Piling in on Lipofuscin

Lipofuscin is one of the many different types of extracellular aggregates that contribute to aspects of age-related degeneration. It's one of the targets for the LysoSENS work funded by the generous donors who have given to the Methuselah Foundation. LysoSENS is a bioremediation approach - we know that all this junk in and around our cells in ultimately digested by soil bacteria, so we should get out there and identify the enzymes involved. This is a big job, but more hands speed the work.

LysoSENS is not the only program looking into tackling the accumulation of toxic byproducts of our biochemistry. Most of the others are characterized by a focus on one particular disease and its associated intracellular or extracellular accumulations. Thus, back we come to lipofuscin, via a release at EurekAlert:

Harvard Medical School announced today that is has signed a multimillion-dollar license agreement with Merck & Co., Inc. to develop potential therapies for macular degeneration ... Under the terms of the agreement, Harvard will receive a $3 million up-front payment, significant milestone fees and downstream royalties on any marketed products that result from this agreement.


Dr. Rando's approach is to prevent toxic substances called lipofuscins from forming in the eye. "Lipofuscin accumulation appears to be a major risk factor for macular degeneration, including the age-related type," said Dr. Rando. Toxic constituents of lipofuscin are generated as byproducts of the visual cycle, a complex chemical pathway that is required for the maintenance of the light gathering components of the eye called retinal photoreceptors.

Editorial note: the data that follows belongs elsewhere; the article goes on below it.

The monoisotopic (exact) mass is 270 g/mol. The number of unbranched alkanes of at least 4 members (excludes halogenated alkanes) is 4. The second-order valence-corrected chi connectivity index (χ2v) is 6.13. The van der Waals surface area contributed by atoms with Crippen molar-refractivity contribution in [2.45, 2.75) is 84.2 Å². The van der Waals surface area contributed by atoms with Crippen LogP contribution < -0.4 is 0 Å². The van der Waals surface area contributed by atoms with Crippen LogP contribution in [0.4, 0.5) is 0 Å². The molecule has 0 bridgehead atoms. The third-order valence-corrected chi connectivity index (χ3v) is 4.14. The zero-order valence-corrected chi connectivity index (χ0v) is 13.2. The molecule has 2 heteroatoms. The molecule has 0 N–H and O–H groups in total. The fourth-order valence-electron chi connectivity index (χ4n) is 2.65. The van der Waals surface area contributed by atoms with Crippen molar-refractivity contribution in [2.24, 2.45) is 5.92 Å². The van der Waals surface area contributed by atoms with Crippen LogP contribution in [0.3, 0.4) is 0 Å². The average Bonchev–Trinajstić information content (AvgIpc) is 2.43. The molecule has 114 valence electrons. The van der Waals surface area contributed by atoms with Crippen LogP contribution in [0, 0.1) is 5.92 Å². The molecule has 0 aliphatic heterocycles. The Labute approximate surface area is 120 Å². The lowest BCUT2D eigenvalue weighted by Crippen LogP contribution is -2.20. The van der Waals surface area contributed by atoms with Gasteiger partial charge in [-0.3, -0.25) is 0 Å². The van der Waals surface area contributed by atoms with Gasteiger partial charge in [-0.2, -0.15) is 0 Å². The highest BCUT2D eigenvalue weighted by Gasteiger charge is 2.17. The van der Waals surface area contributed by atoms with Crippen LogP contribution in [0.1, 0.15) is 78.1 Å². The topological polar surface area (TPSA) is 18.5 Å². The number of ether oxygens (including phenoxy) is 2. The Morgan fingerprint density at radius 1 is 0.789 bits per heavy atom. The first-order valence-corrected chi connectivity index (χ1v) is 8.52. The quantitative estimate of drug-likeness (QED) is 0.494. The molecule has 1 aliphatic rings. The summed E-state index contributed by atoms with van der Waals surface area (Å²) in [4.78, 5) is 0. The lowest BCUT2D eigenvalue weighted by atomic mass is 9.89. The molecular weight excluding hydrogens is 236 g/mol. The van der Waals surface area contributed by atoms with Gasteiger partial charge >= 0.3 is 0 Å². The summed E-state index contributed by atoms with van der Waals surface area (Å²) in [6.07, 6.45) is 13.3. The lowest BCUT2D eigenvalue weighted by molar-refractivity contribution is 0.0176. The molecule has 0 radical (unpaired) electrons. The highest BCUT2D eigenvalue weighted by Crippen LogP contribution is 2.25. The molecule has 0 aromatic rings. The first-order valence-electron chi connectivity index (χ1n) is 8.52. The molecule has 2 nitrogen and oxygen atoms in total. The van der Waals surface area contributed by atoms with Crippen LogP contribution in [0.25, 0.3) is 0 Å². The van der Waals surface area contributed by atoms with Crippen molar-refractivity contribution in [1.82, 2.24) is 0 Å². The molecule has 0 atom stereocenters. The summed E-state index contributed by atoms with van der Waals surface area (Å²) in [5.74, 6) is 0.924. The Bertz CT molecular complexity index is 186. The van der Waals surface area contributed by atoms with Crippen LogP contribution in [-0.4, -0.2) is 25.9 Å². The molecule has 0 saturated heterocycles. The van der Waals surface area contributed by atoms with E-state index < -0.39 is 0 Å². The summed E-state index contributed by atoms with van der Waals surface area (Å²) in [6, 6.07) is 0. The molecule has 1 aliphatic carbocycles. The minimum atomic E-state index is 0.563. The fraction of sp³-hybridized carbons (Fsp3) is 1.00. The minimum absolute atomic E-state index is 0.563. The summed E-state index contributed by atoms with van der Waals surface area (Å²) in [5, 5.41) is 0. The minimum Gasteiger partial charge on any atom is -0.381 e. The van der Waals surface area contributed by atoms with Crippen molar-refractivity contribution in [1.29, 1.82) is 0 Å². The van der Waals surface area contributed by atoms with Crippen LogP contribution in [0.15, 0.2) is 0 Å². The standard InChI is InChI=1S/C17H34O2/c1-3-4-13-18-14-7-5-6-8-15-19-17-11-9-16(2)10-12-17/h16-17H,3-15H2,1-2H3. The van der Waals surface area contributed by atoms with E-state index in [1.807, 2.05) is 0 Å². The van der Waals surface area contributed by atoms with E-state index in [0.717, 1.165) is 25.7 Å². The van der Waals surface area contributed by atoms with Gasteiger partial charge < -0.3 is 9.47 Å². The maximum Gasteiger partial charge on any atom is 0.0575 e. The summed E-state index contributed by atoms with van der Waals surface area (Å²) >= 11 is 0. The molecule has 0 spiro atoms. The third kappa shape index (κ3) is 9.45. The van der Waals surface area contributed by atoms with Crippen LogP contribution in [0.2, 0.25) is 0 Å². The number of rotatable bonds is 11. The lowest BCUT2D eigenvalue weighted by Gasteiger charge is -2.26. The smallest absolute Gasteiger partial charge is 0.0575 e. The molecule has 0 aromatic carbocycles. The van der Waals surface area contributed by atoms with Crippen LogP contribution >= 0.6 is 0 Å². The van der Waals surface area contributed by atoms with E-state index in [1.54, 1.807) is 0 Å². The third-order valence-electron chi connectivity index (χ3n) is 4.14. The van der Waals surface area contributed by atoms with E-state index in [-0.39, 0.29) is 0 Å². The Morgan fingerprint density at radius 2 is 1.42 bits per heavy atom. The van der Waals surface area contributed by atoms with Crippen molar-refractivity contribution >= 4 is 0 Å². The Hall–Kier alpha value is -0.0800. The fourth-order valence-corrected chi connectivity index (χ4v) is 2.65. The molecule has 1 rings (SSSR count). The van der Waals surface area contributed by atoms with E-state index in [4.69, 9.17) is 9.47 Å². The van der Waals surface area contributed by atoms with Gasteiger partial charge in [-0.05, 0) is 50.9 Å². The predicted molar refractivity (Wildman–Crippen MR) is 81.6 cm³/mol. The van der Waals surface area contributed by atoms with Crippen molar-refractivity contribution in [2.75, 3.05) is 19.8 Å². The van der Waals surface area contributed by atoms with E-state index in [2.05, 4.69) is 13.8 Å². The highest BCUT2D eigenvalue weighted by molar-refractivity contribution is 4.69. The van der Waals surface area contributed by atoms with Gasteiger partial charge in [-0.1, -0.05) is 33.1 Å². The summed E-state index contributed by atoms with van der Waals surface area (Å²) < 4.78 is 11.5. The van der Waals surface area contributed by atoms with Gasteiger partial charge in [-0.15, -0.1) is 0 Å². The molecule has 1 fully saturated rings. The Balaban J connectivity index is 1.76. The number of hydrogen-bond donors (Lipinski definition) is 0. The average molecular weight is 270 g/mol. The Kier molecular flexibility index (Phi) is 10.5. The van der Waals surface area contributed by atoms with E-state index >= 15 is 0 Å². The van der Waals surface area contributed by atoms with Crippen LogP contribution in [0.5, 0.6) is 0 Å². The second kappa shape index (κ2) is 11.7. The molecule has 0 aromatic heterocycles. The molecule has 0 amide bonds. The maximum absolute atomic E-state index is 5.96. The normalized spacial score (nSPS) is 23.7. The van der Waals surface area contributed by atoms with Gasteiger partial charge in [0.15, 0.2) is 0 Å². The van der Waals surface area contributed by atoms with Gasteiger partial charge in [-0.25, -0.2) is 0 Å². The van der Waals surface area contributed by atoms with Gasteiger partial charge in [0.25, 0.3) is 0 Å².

When light hits the retina, which is packed with photoreceptor cells, a complex chemical process occurs that stimulates the optic nerve. ... The most common by-products of the vision cycle comprise the lipofuscins, which are very stable toxic substances, and not readily eliminated from the eye.


One of the worrisome issues with the lipofuscins is that they are insoluble and form aggregates akin to plaques, suggested Dr. Rando. In addition, he noted the lipofuscins and their readily formed oxidation products are highly retinotoxic for a variety of reasons, which includes their propensity to react with DNA and other macromolecules.


Dr. Rando, members of his research team, and collaborators at Columbia University, selected small molecule antagonists that they had previously synthesized and showed that they can also stop production of the retinotoxic lipofuscins.

The more the merrier, and good luck to their team. As I've no doubt noted in the past, most of the seven pillars of Strategies for Engineered Negligible Senescence (SENS) are already engaged by the mainstream scientific community in connection with various age-related conditions. Progress towards lengthening the healthy human life span is being made, just not in a directed and efficient manner.

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